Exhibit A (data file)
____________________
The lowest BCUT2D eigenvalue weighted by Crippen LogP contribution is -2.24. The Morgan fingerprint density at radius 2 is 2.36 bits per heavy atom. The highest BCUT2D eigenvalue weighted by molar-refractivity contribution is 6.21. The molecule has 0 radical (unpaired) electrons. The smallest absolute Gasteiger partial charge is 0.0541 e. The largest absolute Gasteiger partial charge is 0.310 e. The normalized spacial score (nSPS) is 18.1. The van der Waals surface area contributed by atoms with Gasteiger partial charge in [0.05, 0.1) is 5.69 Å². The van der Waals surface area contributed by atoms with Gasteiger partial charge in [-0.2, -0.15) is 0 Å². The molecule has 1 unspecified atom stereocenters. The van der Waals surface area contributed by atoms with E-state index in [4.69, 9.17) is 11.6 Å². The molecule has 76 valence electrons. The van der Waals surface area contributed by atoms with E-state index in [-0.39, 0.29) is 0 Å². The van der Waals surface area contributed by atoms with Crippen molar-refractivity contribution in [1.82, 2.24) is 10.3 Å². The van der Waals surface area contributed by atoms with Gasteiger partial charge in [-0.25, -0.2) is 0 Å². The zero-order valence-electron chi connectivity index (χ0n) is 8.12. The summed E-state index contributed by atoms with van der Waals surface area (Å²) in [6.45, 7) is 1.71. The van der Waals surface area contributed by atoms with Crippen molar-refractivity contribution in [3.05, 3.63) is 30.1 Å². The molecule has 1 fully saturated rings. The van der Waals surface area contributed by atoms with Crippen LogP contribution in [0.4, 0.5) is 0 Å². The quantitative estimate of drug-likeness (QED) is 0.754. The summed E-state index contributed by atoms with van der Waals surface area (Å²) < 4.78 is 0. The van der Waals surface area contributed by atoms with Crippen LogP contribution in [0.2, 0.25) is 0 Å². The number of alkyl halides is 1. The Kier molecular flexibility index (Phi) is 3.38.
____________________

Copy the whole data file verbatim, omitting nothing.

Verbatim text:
The lowest BCUT2D eigenvalue weighted by Crippen LogP contribution is -2.24. The Morgan fingerprint density at radius 2 is 2.36 bits per heavy atom. The highest BCUT2D eigenvalue weighted by molar-refractivity contribution is 6.21. The molecule has 0 radical (unpaired) electrons. The smallest absolute Gasteiger partial charge is 0.0541 e. The largest absolute Gasteiger partial charge is 0.310 e. The normalized spacial score (nSPS) is 18.1. The van der Waals surface area contributed by atoms with Gasteiger partial charge in [0.05, 0.1) is 5.69 Å². The van der Waals surface area contributed by atoms with Gasteiger partial charge in [-0.2, -0.15) is 0 Å². The molecule has 1 unspecified atom stereocenters. The van der Waals surface area contributed by atoms with E-state index in [4.69, 9.17) is 11.6 Å². The molecule has 76 valence electrons. The van der Waals surface area contributed by atoms with E-state index in [-0.39, 0.29) is 0 Å². The van der Waals surface area contributed by atoms with Crippen molar-refractivity contribution in [1.82, 2.24) is 10.3 Å². The van der Waals surface area contributed by atoms with Gasteiger partial charge in [-0.25, -0.2) is 0 Å². The zero-order valence-electron chi connectivity index (χ0n) is 8.12. The summed E-state index contributed by atoms with van der Waals surface area (Å²) in [6.45, 7) is 1.71. The van der Waals surface area contributed by atoms with Crippen molar-refractivity contribution in [3.05, 3.63) is 30.1 Å². The molecule has 1 fully saturated rings. The van der Waals surface area contributed by atoms with Crippen LogP contribution in [0.4, 0.5) is 0 Å². The quantitative estimate of drug-likeness (QED) is 0.754. The summed E-state index contributed by atoms with van der Waals surface area (Å²) < 4.78 is 0. The van der Waals surface area contributed by atoms with Crippen LogP contribution in [0.2, 0.25) is 0 Å². The number of alkyl halides is 1. The Kier molecular flexibility index (Phi) is 3.38.